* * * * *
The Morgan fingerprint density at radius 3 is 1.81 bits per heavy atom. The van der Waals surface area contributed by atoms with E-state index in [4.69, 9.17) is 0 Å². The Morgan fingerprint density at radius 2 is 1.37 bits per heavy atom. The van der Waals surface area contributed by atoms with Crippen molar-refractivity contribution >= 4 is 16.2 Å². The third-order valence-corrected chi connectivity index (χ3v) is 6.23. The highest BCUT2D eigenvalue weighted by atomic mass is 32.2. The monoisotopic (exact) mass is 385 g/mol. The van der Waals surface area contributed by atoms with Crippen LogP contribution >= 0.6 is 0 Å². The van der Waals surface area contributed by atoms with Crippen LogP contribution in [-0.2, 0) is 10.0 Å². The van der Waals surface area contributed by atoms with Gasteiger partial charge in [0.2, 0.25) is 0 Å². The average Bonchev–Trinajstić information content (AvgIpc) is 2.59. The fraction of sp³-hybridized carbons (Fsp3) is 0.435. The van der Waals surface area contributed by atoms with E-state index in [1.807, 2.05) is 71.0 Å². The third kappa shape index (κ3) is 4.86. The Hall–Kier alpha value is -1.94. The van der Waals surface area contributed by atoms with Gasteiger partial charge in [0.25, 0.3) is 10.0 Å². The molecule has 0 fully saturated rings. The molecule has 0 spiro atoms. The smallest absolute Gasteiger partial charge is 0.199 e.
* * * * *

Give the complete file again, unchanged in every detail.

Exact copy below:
The Morgan fingerprint density at radius 3 is 1.81 bits per heavy atom. The van der Waals surface area contributed by atoms with E-state index in [4.69, 9.17) is 0 Å². The Morgan fingerprint density at radius 2 is 1.37 bits per heavy atom. The van der Waals surface area contributed by atoms with Crippen molar-refractivity contribution >= 4 is 16.2 Å². The third-order valence-corrected chi connectivity index (χ3v) is 6.23. The highest BCUT2D eigenvalue weighted by atomic mass is 32.2. The monoisotopic (exact) mass is 385 g/mol. The van der Waals surface area contributed by atoms with Crippen LogP contribution >= 0.6 is 0 Å². The van der Waals surface area contributed by atoms with Crippen LogP contribution in [-0.2, 0) is 10.0 Å². The van der Waals surface area contributed by atoms with Gasteiger partial charge in [0.2, 0.25) is 0 Å². The average Bonchev–Trinajstić information content (AvgIpc) is 2.59. The fraction of sp³-hybridized carbons (Fsp3) is 0.435. The van der Waals surface area contributed by atoms with E-state index in [1.807, 2.05) is 71.0 Å². The third kappa shape index (κ3) is 4.86. The Hall–Kier alpha value is -1.94. The van der Waals surface area contributed by atoms with Gasteiger partial charge in [0.25, 0.3) is 10.0 Å². The molecule has 0 fully saturated rings. The molecule has 0 spiro atoms. The smallest absolute Gasteiger partial charge is 0.199 e.